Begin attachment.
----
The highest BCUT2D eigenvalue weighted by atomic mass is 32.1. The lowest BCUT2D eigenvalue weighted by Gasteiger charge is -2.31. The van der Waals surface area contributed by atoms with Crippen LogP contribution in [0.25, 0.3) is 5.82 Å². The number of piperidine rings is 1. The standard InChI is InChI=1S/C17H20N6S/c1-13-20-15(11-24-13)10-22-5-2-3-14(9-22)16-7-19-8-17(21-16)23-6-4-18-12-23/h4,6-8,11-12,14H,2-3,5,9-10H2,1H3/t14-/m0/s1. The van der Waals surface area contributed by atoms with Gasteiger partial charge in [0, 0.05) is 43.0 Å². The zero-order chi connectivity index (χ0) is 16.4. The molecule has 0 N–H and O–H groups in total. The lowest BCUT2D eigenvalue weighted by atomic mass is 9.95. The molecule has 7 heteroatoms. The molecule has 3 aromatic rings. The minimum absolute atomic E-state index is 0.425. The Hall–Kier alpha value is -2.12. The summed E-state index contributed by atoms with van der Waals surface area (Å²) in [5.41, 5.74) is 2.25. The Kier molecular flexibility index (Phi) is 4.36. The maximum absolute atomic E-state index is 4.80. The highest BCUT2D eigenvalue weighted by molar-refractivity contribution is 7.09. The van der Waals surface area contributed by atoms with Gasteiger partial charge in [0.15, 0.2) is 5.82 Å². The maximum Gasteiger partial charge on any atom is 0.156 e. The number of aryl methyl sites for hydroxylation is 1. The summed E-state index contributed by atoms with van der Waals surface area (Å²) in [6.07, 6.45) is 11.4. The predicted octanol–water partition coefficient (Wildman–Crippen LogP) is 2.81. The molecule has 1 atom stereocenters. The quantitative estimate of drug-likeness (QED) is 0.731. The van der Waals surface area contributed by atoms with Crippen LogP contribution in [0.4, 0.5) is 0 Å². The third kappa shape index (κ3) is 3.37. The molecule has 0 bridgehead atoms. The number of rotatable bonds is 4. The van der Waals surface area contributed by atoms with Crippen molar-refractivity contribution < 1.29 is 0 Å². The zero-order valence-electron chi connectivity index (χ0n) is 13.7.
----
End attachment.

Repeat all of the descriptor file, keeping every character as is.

The highest BCUT2D eigenvalue weighted by atomic mass is 32.1. The lowest BCUT2D eigenvalue weighted by Gasteiger charge is -2.31. The van der Waals surface area contributed by atoms with Crippen LogP contribution in [0.25, 0.3) is 5.82 Å². The number of piperidine rings is 1. The standard InChI is InChI=1S/C17H20N6S/c1-13-20-15(11-24-13)10-22-5-2-3-14(9-22)16-7-19-8-17(21-16)23-6-4-18-12-23/h4,6-8,11-12,14H,2-3,5,9-10H2,1H3/t14-/m0/s1. The van der Waals surface area contributed by atoms with Gasteiger partial charge in [0, 0.05) is 43.0 Å². The zero-order chi connectivity index (χ0) is 16.4. The molecule has 0 N–H and O–H groups in total. The lowest BCUT2D eigenvalue weighted by atomic mass is 9.95. The molecule has 7 heteroatoms. The molecule has 3 aromatic rings. The minimum absolute atomic E-state index is 0.425. The Hall–Kier alpha value is -2.12. The summed E-state index contributed by atoms with van der Waals surface area (Å²) in [5.41, 5.74) is 2.25. The Kier molecular flexibility index (Phi) is 4.36. The maximum absolute atomic E-state index is 4.80. The highest BCUT2D eigenvalue weighted by molar-refractivity contribution is 7.09. The van der Waals surface area contributed by atoms with Gasteiger partial charge in [0.15, 0.2) is 5.82 Å². The maximum Gasteiger partial charge on any atom is 0.156 e. The number of aryl methyl sites for hydroxylation is 1. The summed E-state index contributed by atoms with van der Waals surface area (Å²) in [6.07, 6.45) is 11.4. The predicted octanol–water partition coefficient (Wildman–Crippen LogP) is 2.81. The molecule has 1 atom stereocenters. The quantitative estimate of drug-likeness (QED) is 0.731. The van der Waals surface area contributed by atoms with Crippen LogP contribution in [0.4, 0.5) is 0 Å². The third kappa shape index (κ3) is 3.37. The molecule has 0 bridgehead atoms. The number of rotatable bonds is 4. The van der Waals surface area contributed by atoms with Crippen molar-refractivity contribution < 1.29 is 0 Å². The zero-order valence-electron chi connectivity index (χ0n) is 13.7.